Sellman’s point however is pretty simple.

          Alcohol consumption is very sensitive to price, more so than nicotine (because of the relative inelasticity of demand for nicotine). Those most in need of targetting for alcohol reduction are youth and high volume consumers – both are disproportionately sensitive to price increases when compared to moderate consumers. Raising alcohol prices also has the benefit of encouraging moderate drinkers to stay moderate and not drift into becoming high consumers.

          If you want to reduce consumption in those two problem groups, why not also include pricing as a mechanism?

          And why not introduce more sophisticated means of reducing tobacco consumption, such as those proposed for alcohol, rather than just hiking up the tax?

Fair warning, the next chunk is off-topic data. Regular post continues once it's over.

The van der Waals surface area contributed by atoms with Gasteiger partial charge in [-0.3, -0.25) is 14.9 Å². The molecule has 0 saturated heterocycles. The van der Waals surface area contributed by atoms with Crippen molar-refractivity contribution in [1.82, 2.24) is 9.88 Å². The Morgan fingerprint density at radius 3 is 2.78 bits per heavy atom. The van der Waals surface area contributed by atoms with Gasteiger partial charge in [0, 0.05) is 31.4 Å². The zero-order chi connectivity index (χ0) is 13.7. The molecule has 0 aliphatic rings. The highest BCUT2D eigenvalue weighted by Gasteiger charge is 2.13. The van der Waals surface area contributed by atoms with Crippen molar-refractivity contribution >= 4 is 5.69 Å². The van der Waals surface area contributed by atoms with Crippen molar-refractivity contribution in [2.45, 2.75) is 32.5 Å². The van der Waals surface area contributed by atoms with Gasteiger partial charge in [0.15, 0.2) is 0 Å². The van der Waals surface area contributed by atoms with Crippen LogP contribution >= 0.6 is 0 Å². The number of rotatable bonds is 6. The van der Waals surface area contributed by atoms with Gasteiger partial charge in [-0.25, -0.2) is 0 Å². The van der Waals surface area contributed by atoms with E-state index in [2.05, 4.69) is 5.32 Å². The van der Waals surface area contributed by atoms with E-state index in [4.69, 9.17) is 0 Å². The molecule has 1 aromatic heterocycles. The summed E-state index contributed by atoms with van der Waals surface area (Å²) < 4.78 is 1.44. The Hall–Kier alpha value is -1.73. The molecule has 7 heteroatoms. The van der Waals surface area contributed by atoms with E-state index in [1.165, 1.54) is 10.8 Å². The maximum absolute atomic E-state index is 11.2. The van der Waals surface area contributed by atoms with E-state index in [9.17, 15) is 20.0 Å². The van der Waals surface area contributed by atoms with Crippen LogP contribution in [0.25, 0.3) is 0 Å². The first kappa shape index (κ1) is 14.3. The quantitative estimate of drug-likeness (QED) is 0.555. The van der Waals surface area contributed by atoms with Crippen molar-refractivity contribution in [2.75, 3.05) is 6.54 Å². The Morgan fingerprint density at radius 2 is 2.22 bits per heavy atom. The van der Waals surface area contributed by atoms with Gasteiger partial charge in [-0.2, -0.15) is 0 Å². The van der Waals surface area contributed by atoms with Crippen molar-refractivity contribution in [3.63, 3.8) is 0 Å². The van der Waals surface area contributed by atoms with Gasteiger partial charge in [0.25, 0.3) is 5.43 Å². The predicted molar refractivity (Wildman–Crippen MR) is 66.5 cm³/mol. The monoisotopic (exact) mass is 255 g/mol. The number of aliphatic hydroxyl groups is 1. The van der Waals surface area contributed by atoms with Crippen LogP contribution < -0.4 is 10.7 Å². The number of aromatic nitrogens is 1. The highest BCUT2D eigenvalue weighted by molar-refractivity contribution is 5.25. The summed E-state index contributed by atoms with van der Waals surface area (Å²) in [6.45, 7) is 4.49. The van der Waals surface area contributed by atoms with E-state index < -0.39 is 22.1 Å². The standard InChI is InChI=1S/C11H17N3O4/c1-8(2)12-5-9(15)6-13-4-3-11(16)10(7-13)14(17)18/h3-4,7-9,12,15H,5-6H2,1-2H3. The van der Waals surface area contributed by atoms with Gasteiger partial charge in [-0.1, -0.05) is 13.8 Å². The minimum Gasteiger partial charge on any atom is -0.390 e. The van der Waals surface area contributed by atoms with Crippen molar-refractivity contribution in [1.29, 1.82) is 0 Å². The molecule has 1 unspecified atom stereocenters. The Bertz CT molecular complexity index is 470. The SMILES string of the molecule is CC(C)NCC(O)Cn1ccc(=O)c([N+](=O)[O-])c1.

That to me seems inconsistent.

          • tsmithfield

            I’m not sure if nicotine per se is universally a harmful substance. After all, there are nicotine patches etc. I think it is ingesting nicotine through the lungs along with other multitudes of chemicals that causes the problems.

            I don’t actually disagree that strongly with raising prices as I know something needs to be done about the problems caused by alcohol. However, my preference would be for some of the methods I mentioned above for the reasons I have stated.